13. 13. Introducing NLP with R 10/6/14, 19:37 Manual+segmenta6on We can also split the original text according to word boundaries. #word level pattern = "[()[]":;,.?!-]*s+[()[]":;,.?!-]*" monty_words = strsplit(monty_text, split=pattern, perl=T) monty_words = unlist(monty_words) monty_words[5:30] [1] "clop" "clop" "KING" "ARTHUR" "Whoa" "there" "clop" "clop" [9] "clop" "SOLDIER" "#1" "Halt" "Who" "goes" "there" "ARTHUR" [17] "It" "is" "I" "Arthur" "son" "of" "Uther" "Pendragon" [25] "from" "the" 13/26 http://docs.supstat.com/NLPwithR/#1 Page 13 of 26
  14. 14. Introducing NLP with R 10/6/14, 19:37 Building+a+Lexicon For many NLP tasks it is useful to have a dictionary, or lexicon, of the language you're working with. Other researchers may have already built a text-formatted lexicon of the language you're using, but nevertheless it's useful to see how we might build one. #convert all words to lowercase monty_words = tolower(monty_words) monty_words[1:9] [1] "scene" "1" "wind" "clop" "clop" "clop" "king" "arthur" "whoa" #convert vector of tokens to set of unique words monty_lexicon = unique(monty_words) monty_lexicon[1:8] [1] "scene" "1" "wind" "clop" "king" "arthur" "whoa" "there" 14/26 http://docs.supstat.com/NLPwithR/#1 Page 14 of 26
  15. 15. Introducing NLP with R 10/6/14, 19:37 Building+a+Lexicon length(monty_words) [1] 11213 length(monty_lexicon) [1] 1889 15/26 http://docs.supstat.com/NLPwithR/#1 Page 15 of 26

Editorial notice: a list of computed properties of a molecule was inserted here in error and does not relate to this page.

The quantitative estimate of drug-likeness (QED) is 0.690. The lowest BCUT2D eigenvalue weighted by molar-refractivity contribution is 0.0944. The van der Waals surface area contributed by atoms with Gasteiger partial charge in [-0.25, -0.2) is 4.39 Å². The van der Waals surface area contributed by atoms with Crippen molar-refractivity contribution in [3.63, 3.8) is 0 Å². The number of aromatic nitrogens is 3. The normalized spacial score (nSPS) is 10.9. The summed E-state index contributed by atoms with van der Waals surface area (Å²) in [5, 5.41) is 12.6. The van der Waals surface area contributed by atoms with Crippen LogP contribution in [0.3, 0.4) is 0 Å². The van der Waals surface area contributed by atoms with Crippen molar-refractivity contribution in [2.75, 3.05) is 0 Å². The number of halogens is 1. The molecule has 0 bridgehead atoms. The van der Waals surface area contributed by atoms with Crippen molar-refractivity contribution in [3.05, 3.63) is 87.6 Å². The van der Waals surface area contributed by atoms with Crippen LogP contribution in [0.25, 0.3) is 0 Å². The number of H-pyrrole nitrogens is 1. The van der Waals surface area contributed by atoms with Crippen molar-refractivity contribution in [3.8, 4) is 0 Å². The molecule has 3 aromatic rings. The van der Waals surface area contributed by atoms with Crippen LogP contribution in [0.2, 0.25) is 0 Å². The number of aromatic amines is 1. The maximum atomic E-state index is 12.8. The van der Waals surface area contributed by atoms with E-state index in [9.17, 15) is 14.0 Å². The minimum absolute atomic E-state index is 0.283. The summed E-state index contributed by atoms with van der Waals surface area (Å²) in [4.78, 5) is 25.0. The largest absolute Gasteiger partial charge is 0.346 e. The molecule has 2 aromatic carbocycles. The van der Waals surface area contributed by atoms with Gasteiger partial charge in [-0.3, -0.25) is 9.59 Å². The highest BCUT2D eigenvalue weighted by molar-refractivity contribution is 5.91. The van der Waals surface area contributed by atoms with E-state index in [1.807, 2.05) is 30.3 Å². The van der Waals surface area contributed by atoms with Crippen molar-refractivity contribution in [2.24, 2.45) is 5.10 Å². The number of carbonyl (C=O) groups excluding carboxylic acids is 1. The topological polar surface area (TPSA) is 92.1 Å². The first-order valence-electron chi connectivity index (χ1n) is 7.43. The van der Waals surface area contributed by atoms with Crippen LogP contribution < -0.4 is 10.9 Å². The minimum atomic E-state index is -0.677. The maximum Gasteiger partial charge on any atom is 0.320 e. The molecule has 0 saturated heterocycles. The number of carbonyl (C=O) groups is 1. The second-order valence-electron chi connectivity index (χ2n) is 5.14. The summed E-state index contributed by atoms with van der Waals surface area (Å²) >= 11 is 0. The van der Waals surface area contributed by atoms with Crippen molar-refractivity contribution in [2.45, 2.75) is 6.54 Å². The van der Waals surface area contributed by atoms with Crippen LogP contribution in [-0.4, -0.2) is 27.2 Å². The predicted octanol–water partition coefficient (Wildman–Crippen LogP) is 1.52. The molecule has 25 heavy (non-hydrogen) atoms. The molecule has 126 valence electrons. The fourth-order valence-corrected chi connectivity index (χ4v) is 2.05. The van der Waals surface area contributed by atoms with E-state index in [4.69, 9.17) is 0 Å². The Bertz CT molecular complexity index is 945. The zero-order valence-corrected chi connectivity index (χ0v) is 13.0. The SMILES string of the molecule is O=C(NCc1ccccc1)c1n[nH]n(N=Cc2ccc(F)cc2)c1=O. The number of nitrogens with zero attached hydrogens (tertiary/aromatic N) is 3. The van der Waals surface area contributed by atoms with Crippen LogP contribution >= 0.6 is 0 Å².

16. 16. Introducing NLP with R 10/6/14, 19:37 Morphological+Analysis Now that we have our lexicon we can start to model the internal structure of the words in our corpus. Formally, morphological rules can be modeled as an FSA. Here's a simple example from Jurafsky and Martin (2000) 16/26 http://docs.supstat.com/NLPwithR/#1 Page 16 of 26
  17. 17. Introducing NLP with R 10/6/14, 19:37 Morphological+Analysis But since it has already been proven that all regular expressions can be modeled as FSAs, and vice versa, we can utilize the grep utilities in R to handle this process. First let's see if we can extract all the agentive nouns (e.g. builder, worker, shopper, etc.). monty_agents = grep('.+er$', monty_lexicon, perl=T, value=T) monty_agents[1:30] [1] "soldier" "uther" "other" "master" "together" "winter" [7] "plover" "warmer" "matter" "order" "creeper" "under" [13] "cart-master" "customer" "better" "over" "bother" "ever" [19] "officer" "her" "water" "power" "mer" "villager" [25] "whether" "cider" "e'er" "prisoner" "shelter" "wiper" · This isn't exactly what we want. How can we improve our results? 17/26 http://docs.supstat.com/NLPwithR/#1 Page 17 of 26
  18. 18. Introducing NLP with R 10/6/14, 19:37 Morphological+Analysis Take advantage of the lexicon. monty_agents = grep('.+er$', monty_lexicon, perl=T, value=T) new_monty_agents = character(0) for (i in 1:length(monty_agents)) { word = monty_agents[i] stem_end = nchar(word) - 2 stem = substr(word, 1, stem_end) if (is.element(stem, monty_lexicon)) { new_monty_agents[i] = word } } new_monty_agents = new_monty_agents[!is.na(new_monty_agents)] new_monty_agents [1] "warmer" "creeper" "longer" "nearer" "higher" "killer" "bleeder" "keeper" 18/26 http://docs.supstat.com/NLPwithR/#1 Page 18 of 26